Business Ethics Case Studies:

e-Health and Commercial Genetic Testing

 


 


 


 
Veritas Diagnostics is a medical diagnostics company specializing in adult genetic susceptibility testing for a range of heritable and complex genetic conditions. Their main business involves testing for the mutations associated with cystic fibrosis, hereditary kidney disease, as well as breast, ovarian and colorectal cancer.

They have a well-staffed, well-run, sophisticated genetics laboratory capable of rapidly processing hundreds of samples for analysis on their many automated high-throughput DNA sequencers. Veritas considers their testing methodology to be the 'gold standard' and to that end, implement the latest testing technologies as they become available. Further, Veritas maintains good working relations with a number of leading university research laboratories, with whom they regularly verify their testing methods. 

Veritas' chief clientele to date has consisted of hospitals, physicians, and private insurers ordering genetic testing for patients. The company has become known for providing quick, accurate, and confidential services at a competitive price. The Veritas Board of Directors has recently decided to expand the existing market and begin offering commercial genetic testing services direct-to-consumer through the company website.

As corporate Ethics Officer, you've been asked to work with the Vice President in charge of the new Direct-to-Consumer division to ensure that services are provided in an ethical manner. As far as the VP is concerned, the only ethical issue is consumer privacy, and given that Veritas already has privacy rules in place for dealing with physicians, hospitals, and insurance companies, the VP does not see that much needs to be changed for direct-to-consumer services.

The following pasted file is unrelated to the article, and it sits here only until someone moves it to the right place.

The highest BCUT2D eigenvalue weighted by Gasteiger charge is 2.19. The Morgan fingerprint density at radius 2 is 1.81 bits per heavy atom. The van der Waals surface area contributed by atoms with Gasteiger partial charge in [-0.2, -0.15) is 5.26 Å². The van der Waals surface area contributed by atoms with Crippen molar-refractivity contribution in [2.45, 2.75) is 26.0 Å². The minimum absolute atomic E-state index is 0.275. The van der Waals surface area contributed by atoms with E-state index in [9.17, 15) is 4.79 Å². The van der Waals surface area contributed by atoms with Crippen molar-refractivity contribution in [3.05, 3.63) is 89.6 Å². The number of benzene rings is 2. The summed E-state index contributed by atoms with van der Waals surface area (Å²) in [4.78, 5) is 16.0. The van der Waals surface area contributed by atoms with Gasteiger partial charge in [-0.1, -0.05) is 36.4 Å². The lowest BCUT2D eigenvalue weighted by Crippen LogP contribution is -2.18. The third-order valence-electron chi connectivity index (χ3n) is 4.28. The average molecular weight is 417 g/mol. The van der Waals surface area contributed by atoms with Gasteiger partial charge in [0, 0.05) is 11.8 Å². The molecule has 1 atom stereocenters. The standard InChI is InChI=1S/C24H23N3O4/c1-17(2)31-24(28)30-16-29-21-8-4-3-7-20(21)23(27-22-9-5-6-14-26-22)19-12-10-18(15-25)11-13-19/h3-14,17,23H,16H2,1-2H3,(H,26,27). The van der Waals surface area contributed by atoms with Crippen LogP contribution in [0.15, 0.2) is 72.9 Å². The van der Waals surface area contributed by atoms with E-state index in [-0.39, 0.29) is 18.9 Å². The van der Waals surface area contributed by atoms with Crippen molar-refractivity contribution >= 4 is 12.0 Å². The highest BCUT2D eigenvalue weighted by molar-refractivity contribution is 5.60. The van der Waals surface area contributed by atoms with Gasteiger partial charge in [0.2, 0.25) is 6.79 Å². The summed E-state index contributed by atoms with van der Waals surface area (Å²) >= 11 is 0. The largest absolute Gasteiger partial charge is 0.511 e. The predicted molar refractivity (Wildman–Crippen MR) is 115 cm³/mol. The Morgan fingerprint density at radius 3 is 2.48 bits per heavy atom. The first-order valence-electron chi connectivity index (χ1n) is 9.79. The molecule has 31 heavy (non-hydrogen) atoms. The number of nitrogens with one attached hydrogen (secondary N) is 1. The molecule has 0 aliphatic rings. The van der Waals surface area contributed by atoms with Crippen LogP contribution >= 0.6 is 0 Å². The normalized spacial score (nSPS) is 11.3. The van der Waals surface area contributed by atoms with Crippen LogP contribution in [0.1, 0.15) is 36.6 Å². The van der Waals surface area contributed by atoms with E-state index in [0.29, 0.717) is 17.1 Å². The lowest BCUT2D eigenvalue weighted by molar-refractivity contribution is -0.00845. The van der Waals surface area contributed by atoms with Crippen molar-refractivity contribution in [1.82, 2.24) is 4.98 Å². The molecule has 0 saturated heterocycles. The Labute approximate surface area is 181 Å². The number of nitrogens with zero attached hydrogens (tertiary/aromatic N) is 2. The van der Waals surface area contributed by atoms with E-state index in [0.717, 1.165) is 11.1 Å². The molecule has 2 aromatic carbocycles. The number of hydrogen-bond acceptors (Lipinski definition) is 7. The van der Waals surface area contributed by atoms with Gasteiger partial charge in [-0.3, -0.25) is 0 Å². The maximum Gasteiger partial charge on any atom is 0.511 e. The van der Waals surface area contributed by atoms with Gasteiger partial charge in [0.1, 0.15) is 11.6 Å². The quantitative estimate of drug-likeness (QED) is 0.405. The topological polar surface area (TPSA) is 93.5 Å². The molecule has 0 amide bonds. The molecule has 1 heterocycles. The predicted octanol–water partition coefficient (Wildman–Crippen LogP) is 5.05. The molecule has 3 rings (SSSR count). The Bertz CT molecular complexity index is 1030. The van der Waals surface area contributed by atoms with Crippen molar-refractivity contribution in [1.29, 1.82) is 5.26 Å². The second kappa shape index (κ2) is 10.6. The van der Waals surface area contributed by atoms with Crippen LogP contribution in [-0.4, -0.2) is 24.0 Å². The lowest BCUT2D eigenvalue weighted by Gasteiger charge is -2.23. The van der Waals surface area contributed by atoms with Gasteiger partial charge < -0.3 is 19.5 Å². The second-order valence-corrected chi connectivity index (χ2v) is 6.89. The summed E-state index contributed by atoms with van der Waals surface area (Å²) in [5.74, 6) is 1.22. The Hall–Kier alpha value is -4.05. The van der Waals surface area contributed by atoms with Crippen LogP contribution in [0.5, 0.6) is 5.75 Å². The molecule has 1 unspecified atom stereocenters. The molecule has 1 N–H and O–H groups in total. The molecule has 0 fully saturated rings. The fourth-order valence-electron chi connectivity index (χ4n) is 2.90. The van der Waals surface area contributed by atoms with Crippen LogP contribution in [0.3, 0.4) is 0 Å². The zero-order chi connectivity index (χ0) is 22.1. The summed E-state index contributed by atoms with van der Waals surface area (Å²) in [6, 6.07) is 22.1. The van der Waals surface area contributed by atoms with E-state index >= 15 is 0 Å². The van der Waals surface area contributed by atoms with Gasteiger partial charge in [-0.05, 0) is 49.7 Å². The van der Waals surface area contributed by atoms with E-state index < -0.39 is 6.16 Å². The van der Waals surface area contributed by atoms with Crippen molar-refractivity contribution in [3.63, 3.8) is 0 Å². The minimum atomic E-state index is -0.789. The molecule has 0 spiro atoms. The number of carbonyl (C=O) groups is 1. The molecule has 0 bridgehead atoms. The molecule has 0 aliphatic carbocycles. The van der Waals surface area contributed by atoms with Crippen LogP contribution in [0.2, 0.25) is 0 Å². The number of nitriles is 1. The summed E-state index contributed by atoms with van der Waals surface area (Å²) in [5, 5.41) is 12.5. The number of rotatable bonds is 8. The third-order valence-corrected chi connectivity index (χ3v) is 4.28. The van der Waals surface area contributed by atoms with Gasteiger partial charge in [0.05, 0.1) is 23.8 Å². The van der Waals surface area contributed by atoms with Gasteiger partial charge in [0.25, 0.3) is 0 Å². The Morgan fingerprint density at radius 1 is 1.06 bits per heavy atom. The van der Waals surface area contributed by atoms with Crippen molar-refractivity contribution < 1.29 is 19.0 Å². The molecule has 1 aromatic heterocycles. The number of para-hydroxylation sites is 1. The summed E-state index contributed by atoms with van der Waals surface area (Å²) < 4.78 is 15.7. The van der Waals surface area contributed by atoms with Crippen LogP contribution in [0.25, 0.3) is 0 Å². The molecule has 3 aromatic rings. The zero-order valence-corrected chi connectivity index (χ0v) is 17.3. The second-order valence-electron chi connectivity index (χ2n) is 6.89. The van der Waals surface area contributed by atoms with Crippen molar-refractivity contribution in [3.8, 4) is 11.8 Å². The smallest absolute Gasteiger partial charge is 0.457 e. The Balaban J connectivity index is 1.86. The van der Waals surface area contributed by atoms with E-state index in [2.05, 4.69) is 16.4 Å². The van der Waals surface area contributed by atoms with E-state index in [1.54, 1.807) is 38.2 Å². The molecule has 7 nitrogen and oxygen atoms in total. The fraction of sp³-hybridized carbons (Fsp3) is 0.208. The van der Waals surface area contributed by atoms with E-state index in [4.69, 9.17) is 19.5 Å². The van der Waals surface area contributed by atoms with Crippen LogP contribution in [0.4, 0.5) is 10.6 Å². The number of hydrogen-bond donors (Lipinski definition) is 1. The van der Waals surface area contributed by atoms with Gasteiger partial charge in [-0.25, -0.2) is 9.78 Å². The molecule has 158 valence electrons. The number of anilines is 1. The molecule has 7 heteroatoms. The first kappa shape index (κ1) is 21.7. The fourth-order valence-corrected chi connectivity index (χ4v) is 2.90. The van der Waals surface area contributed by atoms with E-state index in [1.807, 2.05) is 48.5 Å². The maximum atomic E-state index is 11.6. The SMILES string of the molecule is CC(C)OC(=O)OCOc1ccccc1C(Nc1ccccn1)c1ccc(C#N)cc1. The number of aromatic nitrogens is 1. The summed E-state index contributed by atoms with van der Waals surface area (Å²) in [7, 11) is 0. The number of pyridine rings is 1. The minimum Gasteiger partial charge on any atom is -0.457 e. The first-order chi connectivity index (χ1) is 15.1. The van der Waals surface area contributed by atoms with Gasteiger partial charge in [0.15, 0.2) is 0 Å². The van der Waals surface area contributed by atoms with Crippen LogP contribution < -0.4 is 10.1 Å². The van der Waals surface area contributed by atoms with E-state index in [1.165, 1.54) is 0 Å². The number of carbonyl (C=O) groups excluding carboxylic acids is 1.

You, however, see the situation as being more complex, and so are faced with convincing the VP that the following ethical questions must also be addressed: 

  1. Should Veritas Diagnostics provide in-house genetic counselling, and can this counselling be unbiased? If not, should arrangements be made with private and public genetic counselling programs, and who should pay for it?
  2. Should Veritas have a formal ethics policy statement dealing specifically with issues related to marketing genetic tests directly to consumers, and should it be online?
  3. What are the information privacy issues for consumers as compared with physicians or hospitals?
    - E.g., should 'cookies' be used on the website, to store information about potential customers? Will the information gathered be used only for improved customer service or also sold to third parties? 
    - Who owns the genetic material used for testing - the consumer or Veritas? Can the material be sold for research purposes?
  4. What limits on direct-to-consumer genetic testing are imposed by national or international regulations or oversight mechanisms ?
  5. How should Veritas be working with various national health care institutions...as a contractor of services or as a competitor?
  6. Will Veritas accept samples sent by employers? That is, will Veritas facilitate questionable workplace genetic testing?
  7. Where can Veritas look to find 'best practices' in this area?

Bryn Williams-Jones
The events of this case are entirely fictional; there is no "Veritas Diagnostics', and any similarity to real persons or companies is purely accidental, though hopefully instructive.
Permission is hereby given for printing & copying this case, for educational purposes, provided that the author's name and the URL
http://www.businessethics.ca/cases/ehealth-and-cgt.html are included.


 

 
 
 

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